One of the worst problems that can happen to your Volkswagen Eos is a bad fuel filter. When the filter goes bad, it can limit the amount of fuel that enters the engine. Without fuel, the vehicle will not run at all. With that in mind, most of the symptoms of a bad fuel filter revolve around the vehicle stalling out.
Fuel filters have been making a rearward progression for the last 50 yøears, literally. For a long time, you’d find it under the hood. It looked like a little pill, and it would be quick and easy to replace. This was in the era of carbureted vehicles.
Things began to change in the 80’s. Fuel injection requires higher fuel pressure. Higher fuel pressure meant that a more robust fuel filter would be required. This meant the fuel filter was no longer left under the hood. It was put in the steel fuel line, between the gas tank and engine bay.
These fuel filters were more reliable, but they also were tougher to change. Repairing them means getting under the vehicle and disconnecting steel fittings. It really still isn’t that difficult to deal with, as long as you give the vehicle a few minutes for the fuel pressure to go down.
The good news is, no matter how old your Eos is, the symptoms of a bad fuel filter are universal. It doesn’t matter if it’s in-tank or in-line. And, fuel filters are cheap.
Signs of a Bad Fuel Filter: Volkswagen Eos
There are physical signs that you can feel when your Eos’s fuel filter is clogging. Before taking anything apart, check to see if your engines computer has any trouble codes saved in it.
The engine may throw a P0087 trouble code. This trouble code detects that the fuel rail/system pressure is too low. Any trouble codes that exist could be a clue. Sometimes when there is low fuel pressure, you may also get an oxygen sensor related trouble code as well. The real issue with diagnosing a bad fuel filter is that it resembles many other vehicular issues in terms of symptoms.
Here are the most common symptoms of a bad fuel filter in your Volkswagen Eos:
Sputtering Under Load
The only way that you are going to know that your Eos’s fuel filter may be going out is that it is no longer letting enough fuel through to keep the engine running under a heavy load, or at high-speed. Typically, if you are heading up a hill (or accelerating) the engine may start to feel like it is just running out of steam. That’s what it feels like with a bad fuel filter.
Now, a bad fuel filter can also feel a heck of a lot like a bad catalytic converter. Both conditions will make the motor feel like it is running out of wind when you hit the gas. A bad catalytic converter will not feel as jarring. It’s a smooth lack of power. If you are unsure, check out this article on troubleshooting catalytic converters. If you get P0420 or P0430 trouble codes with a scanner, it very well may be the catalytic converter causing these symptoms.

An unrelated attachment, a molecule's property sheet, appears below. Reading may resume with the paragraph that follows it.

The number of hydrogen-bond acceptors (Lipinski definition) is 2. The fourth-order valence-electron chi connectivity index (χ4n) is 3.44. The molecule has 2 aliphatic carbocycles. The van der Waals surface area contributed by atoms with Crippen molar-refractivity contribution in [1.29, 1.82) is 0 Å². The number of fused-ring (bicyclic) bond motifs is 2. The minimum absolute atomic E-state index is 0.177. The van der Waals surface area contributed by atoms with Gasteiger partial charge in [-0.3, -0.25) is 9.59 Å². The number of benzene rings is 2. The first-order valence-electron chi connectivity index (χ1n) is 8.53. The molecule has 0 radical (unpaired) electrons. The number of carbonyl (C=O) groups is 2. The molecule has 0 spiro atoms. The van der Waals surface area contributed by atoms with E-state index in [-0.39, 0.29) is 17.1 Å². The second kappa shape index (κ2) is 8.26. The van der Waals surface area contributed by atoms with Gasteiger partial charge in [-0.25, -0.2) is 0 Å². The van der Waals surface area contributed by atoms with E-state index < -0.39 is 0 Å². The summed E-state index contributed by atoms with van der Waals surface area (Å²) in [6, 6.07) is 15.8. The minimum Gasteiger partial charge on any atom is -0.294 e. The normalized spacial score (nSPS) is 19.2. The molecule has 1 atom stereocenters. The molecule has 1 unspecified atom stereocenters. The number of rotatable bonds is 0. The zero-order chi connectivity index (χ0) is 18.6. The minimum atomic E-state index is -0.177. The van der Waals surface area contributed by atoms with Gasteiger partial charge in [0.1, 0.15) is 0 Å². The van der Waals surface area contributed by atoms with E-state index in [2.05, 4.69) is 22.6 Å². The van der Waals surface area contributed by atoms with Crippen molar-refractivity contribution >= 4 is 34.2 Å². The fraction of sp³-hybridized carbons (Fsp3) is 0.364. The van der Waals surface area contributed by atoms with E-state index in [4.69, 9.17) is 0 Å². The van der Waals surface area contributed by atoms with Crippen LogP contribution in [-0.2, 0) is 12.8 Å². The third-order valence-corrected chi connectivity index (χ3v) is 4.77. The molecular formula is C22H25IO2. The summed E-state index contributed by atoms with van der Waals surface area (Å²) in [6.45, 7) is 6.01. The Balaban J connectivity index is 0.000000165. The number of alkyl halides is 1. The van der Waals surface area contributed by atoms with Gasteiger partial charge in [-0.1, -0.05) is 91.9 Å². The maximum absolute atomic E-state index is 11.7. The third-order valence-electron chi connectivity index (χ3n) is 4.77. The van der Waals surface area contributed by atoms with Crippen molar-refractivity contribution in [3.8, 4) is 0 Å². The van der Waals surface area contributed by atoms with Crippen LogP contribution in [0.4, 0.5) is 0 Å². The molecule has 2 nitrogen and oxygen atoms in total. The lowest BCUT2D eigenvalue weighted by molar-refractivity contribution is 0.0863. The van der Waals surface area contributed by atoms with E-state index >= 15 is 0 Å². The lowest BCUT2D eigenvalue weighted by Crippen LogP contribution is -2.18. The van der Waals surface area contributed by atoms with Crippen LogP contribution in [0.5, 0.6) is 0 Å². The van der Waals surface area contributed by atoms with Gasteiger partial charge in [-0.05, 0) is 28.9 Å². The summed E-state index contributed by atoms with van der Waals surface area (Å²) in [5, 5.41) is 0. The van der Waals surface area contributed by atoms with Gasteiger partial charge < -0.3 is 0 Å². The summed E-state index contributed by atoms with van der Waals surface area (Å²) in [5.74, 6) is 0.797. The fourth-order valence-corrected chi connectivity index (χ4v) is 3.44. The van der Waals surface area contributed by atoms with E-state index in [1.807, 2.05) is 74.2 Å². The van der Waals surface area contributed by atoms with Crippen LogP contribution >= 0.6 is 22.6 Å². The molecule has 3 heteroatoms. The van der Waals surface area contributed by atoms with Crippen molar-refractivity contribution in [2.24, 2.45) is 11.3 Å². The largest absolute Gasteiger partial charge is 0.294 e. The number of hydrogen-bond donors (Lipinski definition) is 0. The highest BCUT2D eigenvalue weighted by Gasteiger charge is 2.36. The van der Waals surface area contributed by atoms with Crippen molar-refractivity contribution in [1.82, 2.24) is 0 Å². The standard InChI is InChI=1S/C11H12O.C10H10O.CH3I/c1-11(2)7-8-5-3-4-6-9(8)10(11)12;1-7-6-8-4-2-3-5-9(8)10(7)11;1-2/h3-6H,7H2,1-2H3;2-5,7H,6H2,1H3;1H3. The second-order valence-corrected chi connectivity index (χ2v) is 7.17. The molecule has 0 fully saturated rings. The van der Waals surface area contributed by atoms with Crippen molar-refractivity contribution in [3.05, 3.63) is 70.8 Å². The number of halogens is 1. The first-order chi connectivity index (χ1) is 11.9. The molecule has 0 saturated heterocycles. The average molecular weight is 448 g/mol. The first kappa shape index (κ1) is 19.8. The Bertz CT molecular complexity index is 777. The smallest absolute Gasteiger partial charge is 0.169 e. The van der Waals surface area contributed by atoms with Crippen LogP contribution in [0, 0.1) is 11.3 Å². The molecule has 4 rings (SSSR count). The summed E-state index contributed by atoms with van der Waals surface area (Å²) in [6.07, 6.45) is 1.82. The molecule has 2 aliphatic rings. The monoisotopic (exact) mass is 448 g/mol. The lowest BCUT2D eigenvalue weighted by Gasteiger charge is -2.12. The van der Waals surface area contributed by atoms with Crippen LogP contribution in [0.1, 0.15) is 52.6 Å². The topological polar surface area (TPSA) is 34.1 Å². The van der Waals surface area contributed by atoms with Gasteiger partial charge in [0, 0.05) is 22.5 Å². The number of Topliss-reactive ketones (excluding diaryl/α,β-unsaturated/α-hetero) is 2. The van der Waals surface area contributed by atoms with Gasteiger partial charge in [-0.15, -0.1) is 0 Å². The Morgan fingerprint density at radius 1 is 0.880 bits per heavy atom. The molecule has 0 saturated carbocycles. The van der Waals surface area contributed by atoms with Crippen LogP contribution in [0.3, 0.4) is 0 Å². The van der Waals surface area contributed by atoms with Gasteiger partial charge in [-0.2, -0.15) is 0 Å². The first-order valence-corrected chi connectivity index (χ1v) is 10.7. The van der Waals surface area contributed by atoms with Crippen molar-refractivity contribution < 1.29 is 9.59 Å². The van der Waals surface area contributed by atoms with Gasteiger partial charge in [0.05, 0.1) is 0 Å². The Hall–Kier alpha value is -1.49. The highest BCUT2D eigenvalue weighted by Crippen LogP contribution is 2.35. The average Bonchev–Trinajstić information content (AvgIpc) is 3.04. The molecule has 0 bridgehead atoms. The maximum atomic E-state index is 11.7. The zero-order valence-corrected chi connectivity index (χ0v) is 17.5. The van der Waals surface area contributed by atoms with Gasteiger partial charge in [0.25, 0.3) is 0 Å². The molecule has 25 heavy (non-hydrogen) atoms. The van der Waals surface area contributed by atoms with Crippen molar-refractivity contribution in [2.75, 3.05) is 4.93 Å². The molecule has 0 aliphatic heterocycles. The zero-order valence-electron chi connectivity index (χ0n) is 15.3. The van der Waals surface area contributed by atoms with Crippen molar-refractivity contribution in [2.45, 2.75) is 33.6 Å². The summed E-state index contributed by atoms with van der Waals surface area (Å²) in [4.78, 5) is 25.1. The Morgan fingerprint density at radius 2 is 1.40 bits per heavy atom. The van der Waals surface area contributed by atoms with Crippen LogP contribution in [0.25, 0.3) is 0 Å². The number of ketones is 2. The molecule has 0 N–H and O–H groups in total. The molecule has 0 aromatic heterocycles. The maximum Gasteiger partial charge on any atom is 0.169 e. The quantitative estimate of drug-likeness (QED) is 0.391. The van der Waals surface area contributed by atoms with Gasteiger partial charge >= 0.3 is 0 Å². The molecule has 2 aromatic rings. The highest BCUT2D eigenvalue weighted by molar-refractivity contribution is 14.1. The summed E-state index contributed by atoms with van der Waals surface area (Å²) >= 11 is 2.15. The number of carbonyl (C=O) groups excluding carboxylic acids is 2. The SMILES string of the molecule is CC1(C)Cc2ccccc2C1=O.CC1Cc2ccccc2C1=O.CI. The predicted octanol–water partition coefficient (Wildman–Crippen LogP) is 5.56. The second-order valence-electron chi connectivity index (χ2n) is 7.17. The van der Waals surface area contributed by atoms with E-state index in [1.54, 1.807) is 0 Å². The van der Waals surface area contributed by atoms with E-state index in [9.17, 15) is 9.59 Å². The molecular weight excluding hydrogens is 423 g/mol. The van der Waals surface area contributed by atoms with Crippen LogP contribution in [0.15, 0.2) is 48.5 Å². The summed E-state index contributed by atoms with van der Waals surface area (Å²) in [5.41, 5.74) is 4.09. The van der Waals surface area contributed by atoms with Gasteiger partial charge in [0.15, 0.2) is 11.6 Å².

Hard to Start Engine
One of the best indicators of a clogged fuel filter is going to be that the your Eos is difficult to start. This because there’s not enough fuel pressure to properly atomize the fuel as it enters the combustion chamber.
If your car is difficult to start, a clogged fuel filter would probably not be the place to start looking, especially if you are getting no trouble code for fuel pressure or the oxygen sensors.
Instead, we’d recommend taking a look at the ignition system first. Often it’ll be bad spark plugs, or a bad coil pack.
Engine Not Starting
If the fuel filter has become so contaminated that the minimum amount of fuel has not been let through it, the engine won’t start at all.
At the most basic of levels your Volkswagen Eos needs three things to start: Air, fuel, and spark. If any of these things aren’t present, the engine won’t turn over at all. If there’s been zero warning that the fuel filter could be going bad (hesitation, difficulty starting, etc) than a clogged fuel filter might not be the place to start. It could certainly cause the problem though.
Here’s a great video on using your eyes to diagnose the fuel filter:
It Could Also be Your Eos’s Fuel Pump
A fuel pump that is going out is going to feel the same as a bad fuel filter. This makes telling if you have a bad fuel pump vs bad fuel filter very challenging.
How do you tell them apart? A clogged fuel filter will have high pressure on its input side and low pressure on its output side. They are both going to cause the same hesitation at high speed and difficulty starting. The only way to truly tell is to place a fuel pressure gauge on both sides of the line and get a reading from both.
If your car isn’t starting at all, and you hear the fuel pump prime that is usually a good indication that the pump is working to some capacity. Testing your Eos’s fuel pressure on each side of the pump would be the best way to diagnose this problem.
A priming fuel pump sounds like a high-pitched whine for a few seconds and can be heard with a sharp engine right after the ignition key is turned, but before the starter is engaged.
Conclusion: Volkswagen Eos Bad Fuel Pump
The symptoms of a bad fuel pump match a lot of other common problems that can occur in the Volkswagen Eos. Testing the filter and pressure on each side of it are going to be the quickest ways to rule it out. If there is anything you would like to add, please leave a comment below. Good luck!